It was the week a Pay TV spokesperson called broadcaster feuding “juvenile” while another exec wanted better inclusion at the digital switch table, a TEN programmer conceded it had massive timeslot problems, Nine axed production staff, Sonia Kruger was criticised for an on air joke, a former soap star said he didn’t really enjoy soaps, belated guide amendments left viewers confused, an ABC journo pleads guilty to charges in Singapore, drug charges against a Seven personality were dropped, Seven revisits its C7 case against Pay television, the ABC launches its new morning programme, a TEN reality show was looking for a new location, basketball associations regroup to seal a Pay TV deal, and we were fascinated as America voted in its first black President. But a horse race beat them all.
Seven finished the week with 30.1% over Nine’s 26.3% and TEN’s 19.8%. The ABC had 18.3% and SBS 5.5%.
Nine won two key demographics, 18-49 and 25-54. TEN won 16-39. Seven won all cities in total people.
As the final weeks of the official ratings year slip away, there is little change to the weekly results. The most significant difference was Seven winning Sunday and Thursday with Nine winning Monday –a reversal of fortunes.
Top show for the week was the race that stops a nation, Melbourne Cup, with 2.15m viewers. Played out of ratings it didn’t factor into evening shares, but it did assist Seven’s Tuesday with a whopping 2.06m for Packed to the Rafters. Once again Seven scored well with Find My Family, The Zoo, Criminal Minds, Seven News, Today Tonight, Home and Away, All Saints, and Better Homes And Gardens. Dancing With The Stars was the top show for Sunday, giving the network an unusual win, but viewers weren’t so taken with The Rich List and a repeat of City Homicide. Some shuffling of Thursday’s line-up angered fans of Prison Break, but secured the night for the network.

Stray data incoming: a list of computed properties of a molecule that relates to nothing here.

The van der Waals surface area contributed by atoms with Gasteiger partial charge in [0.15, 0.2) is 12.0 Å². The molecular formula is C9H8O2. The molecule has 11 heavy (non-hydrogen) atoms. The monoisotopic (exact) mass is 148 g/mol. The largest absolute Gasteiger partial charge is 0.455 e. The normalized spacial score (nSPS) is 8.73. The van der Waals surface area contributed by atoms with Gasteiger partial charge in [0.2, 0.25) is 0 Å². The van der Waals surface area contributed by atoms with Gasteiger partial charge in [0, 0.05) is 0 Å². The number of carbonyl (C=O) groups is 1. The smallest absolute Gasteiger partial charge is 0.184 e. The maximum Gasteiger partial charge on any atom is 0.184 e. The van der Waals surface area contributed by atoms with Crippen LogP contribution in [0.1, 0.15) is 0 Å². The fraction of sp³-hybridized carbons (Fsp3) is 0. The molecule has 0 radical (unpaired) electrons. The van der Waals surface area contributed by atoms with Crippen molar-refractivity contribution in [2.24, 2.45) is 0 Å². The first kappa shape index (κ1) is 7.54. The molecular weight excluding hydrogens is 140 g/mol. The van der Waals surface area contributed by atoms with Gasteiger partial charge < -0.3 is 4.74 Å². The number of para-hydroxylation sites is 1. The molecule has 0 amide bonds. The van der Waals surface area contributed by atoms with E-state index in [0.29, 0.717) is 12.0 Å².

Two and a Half Men netted mixed fortunes for Nine. One repeat was its top show for the week 1.49m viewers, while another slumped to 807,000. A new CSI beat City Homicide‘s repeat with 1.31m and helped win Monday. Also high on Nine’s list were 60 Minutes, 20 to 1 and Harry Potter And The Prisoner Of Azkaban. Nine News and A Current Affair did manage some nights at 1.2m –but the network now has too many shows, which like TEN, are landing under the 1m mark. Lucky the network is pushing the demographic line. Talladega Nights tanked. Whose idea was that?
Finishing four nights behind the ABC it was another awful week for TEN who must be relieved the end of the year is in sight. NCIS was tops with 1.23m viewers. There was some comfort in Australian Idol‘s 1.21m beating 60 Minutes while Law and Order: CI also netted 1.21m. Rove held with 1m viewers. But Wednesday was dismal, landing behind the ABC and only half of Seven’s audience share. Its top show for the day was the 5pm News. Without a new episode of House, and too many changes at 7:30pm the network slumped –leaving Big Cat Diary to be axed. Essentially, Will and Grace isn’t doing any better or worse than any of the other recent 7pm musical chairs. Rush had 886,000, not triumphant but it’s more than The Strip gets in an 8:30 timeslot on an easier night. There is no good news in the poor lead in Idol gives Good News Week on Mondays either.
Spicks and Specks remains #1 for the ABC on 1.21m. Elsewhere Taggart, ABC News, The 7:30 Report, Australian Story, The New Inventors, Trek: Spy On The Wildebeest, Rough Diamond and The Bill all performed. ABC News Breakfast started out with 12,000 viewers on ABC2 but later in the week it had halved. How long before taxpayers start querying the cost effectiveness of this venture?
Top Gear Australia took 653,000 viewers on Monday, a comparatively good night for the network with 6.8%.
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